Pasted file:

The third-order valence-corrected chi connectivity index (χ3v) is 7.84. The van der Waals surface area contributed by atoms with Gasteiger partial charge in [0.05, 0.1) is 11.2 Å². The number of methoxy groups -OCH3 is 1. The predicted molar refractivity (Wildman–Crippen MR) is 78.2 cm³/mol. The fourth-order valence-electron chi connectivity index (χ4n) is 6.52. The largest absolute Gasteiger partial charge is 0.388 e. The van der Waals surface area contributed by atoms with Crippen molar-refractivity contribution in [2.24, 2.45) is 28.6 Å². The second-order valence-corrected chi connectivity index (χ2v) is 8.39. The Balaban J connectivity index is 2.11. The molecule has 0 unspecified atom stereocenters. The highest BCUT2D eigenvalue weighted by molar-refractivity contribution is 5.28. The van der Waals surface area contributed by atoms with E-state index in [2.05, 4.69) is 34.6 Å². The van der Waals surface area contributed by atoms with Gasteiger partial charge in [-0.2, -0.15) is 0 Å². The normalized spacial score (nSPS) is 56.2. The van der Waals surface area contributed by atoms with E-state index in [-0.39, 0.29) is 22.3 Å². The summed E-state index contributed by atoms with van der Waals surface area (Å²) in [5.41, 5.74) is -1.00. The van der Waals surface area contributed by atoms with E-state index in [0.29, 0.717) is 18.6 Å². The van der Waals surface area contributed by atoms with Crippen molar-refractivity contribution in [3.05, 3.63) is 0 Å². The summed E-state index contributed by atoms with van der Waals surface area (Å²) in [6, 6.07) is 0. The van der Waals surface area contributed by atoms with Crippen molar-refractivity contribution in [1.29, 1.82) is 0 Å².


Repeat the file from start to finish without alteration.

The third-order valence-corrected chi connectivity index (χ3v) is 7.84. The van der Waals surface area contributed by atoms with Gasteiger partial charge in [0.05, 0.1) is 11.2 Å². The number of methoxy groups -OCH3 is 1. The predicted molar refractivity (Wildman–Crippen MR) is 78.2 cm³/mol. The fourth-order valence-electron chi connectivity index (χ4n) is 6.52. The largest absolute Gasteiger partial charge is 0.388 e. The van der Waals surface area contributed by atoms with Crippen molar-refractivity contribution in [2.24, 2.45) is 28.6 Å². The second-order valence-corrected chi connectivity index (χ2v) is 8.39. The Balaban J connectivity index is 2.11. The molecule has 0 unspecified atom stereocenters. The highest BCUT2D eigenvalue weighted by molar-refractivity contribution is 5.28. The van der Waals surface area contributed by atoms with E-state index in [2.05, 4.69) is 34.6 Å². The van der Waals surface area contributed by atoms with Gasteiger partial charge in [-0.2, -0.15) is 0 Å². The normalized spacial score (nSPS) is 56.2. The van der Waals surface area contributed by atoms with E-state index in [-0.39, 0.29) is 22.3 Å². The summed E-state index contributed by atoms with van der Waals surface area (Å²) in [5.41, 5.74) is -1.00. The van der Waals surface area contributed by atoms with E-state index in [0.29, 0.717) is 18.6 Å². The van der Waals surface area contributed by atoms with Crippen molar-refractivity contribution in [3.05, 3.63) is 0 Å². The summed E-state index contributed by atoms with van der Waals surface area (Å²) in [6, 6.07) is 0. The van der Waals surface area contributed by atoms with Crippen molar-refractivity contribution in [1.29, 1.82) is 0 Å².